Upon its completion, the new Adoration Chapel was dedicated to the great work of Monsignor Arthur Valenzano, vicar of the Basilica, who had originally established the small adoration chapel, but sadly has since passed away after the dedication of the project.

Glenmount Middle School

Project included a complete renovation of the existing 55,000 square feet school and construction of a 15,000 square foot addition to this historic building, originally constructed in 1929 and included in the National Historic Registry.

Interior renovations included new mechanical and electrical systems as well as the addition of several new classrooms, labs and support facilities. The renovation also included installation of a state of the art CAT 5 fiber optics computer data & TV network.

Great care was taken on the exterior renovations to preserve the details of this classic building. The signature cupola was removed and completely refurbished prior to its re-installation. The addition was designed to complement the historic building and provide an additional 15,000 square feet of academic space.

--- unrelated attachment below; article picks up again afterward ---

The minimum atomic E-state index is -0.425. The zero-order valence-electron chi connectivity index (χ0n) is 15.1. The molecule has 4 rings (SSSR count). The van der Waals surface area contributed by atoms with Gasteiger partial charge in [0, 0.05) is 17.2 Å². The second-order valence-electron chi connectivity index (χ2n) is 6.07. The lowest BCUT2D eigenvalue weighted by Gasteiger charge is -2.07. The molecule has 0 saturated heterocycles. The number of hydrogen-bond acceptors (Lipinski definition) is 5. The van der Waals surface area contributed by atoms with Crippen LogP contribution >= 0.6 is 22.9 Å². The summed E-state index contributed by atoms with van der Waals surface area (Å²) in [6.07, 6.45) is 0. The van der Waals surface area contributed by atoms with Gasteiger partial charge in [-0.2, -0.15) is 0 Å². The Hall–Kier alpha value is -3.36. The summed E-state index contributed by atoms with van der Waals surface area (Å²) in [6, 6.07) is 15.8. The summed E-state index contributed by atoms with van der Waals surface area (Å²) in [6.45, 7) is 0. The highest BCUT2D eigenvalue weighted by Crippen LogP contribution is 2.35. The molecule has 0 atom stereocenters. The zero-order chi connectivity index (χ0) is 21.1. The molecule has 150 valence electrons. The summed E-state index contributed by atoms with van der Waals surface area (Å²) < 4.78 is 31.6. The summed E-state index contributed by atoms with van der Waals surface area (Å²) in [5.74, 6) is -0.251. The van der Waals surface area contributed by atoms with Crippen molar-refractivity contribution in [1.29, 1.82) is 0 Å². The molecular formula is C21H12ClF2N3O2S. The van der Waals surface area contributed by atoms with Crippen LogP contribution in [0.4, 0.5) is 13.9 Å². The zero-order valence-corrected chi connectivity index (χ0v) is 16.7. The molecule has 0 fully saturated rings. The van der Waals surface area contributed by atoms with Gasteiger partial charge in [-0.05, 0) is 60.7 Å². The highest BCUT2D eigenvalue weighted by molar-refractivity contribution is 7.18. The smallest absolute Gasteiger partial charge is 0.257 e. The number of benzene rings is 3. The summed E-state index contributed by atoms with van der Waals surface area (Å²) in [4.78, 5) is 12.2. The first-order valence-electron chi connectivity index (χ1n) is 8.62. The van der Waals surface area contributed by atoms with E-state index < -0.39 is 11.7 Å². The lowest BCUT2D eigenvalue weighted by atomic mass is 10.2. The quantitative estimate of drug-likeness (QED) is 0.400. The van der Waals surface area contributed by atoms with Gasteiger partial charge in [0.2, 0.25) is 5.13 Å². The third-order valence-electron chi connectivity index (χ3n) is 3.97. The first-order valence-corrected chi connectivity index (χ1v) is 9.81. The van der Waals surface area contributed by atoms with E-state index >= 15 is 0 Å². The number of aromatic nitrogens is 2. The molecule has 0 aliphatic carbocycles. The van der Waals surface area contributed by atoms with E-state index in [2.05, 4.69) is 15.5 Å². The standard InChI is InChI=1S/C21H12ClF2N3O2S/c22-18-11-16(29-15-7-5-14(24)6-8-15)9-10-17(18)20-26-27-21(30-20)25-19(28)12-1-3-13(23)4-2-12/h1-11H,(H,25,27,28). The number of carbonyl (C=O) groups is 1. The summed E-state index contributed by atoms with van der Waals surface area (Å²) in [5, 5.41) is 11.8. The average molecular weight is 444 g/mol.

Site renovations involved the construction of new parking lots, installation of new landscaping and playground construction.

Rombro Loft Condominiums

Converting a historic, six story, inner city office building into seventeen condominium apartment units presents many challenges; particularly when the first floor of such a structure remains occupied as a functioning dialysis clinic throughout construction.

When the building was once home to the Baltimore Office of the Bureau of Tobacco and Firearms, complete with lightweight concrete floor topping, surveillance equipment and reinforced drywall partitions the task becomes even more challenging.

CAM Construction was employed as the construction manager at risk for the project and aided in keeping the tight budget controlled, constructed many of the units with loft areas, high level finishes and appliances.

Storefront windows were replaced to provide operable window units with appropriate profiles and the common areas were all completed without interruption to the ongoing work of the clinic. The award winning building provides affordable housing to Baltimore residents and is another outstanding effort for the West Side Redevelopment of the city.